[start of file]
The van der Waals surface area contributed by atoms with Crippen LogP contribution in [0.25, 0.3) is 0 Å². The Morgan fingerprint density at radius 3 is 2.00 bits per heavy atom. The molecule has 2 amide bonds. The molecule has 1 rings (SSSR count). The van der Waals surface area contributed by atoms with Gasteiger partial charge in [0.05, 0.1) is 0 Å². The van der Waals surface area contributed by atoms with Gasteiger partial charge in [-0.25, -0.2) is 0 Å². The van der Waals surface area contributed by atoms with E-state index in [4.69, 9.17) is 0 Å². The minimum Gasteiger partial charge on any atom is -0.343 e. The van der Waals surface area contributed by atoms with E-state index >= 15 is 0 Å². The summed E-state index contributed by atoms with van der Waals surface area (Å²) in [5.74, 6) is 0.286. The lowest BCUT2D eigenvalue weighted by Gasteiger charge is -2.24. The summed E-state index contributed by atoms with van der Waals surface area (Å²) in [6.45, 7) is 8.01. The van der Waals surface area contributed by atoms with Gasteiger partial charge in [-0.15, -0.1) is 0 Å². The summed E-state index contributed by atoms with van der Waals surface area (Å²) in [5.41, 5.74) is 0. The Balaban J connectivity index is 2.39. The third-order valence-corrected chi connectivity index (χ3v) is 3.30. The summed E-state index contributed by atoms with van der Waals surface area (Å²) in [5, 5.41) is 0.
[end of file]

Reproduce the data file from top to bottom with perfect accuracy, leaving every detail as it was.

The van der Waals surface area contributed by atoms with Crippen LogP contribution in [0.25, 0.3) is 0 Å². The Morgan fingerprint density at radius 3 is 2.00 bits per heavy atom. The molecule has 2 amide bonds. The molecule has 1 rings (SSSR count). The van der Waals surface area contributed by atoms with Gasteiger partial charge in [0.05, 0.1) is 0 Å². The van der Waals surface area contributed by atoms with Gasteiger partial charge in [-0.25, -0.2) is 0 Å². The van der Waals surface area contributed by atoms with E-state index in [4.69, 9.17) is 0 Å². The minimum Gasteiger partial charge on any atom is -0.343 e. The van der Waals surface area contributed by atoms with E-state index >= 15 is 0 Å². The summed E-state index contributed by atoms with van der Waals surface area (Å²) in [5.74, 6) is 0.286. The lowest BCUT2D eigenvalue weighted by Gasteiger charge is -2.24. The summed E-state index contributed by atoms with van der Waals surface area (Å²) in [6.45, 7) is 8.01. The van der Waals surface area contributed by atoms with Gasteiger partial charge in [-0.15, -0.1) is 0 Å². The summed E-state index contributed by atoms with van der Waals surface area (Å²) in [5.41, 5.74) is 0. The Balaban J connectivity index is 2.39. The third-order valence-corrected chi connectivity index (χ3v) is 3.30. The summed E-state index contributed by atoms with van der Waals surface area (Å²) in [5, 5.41) is 0.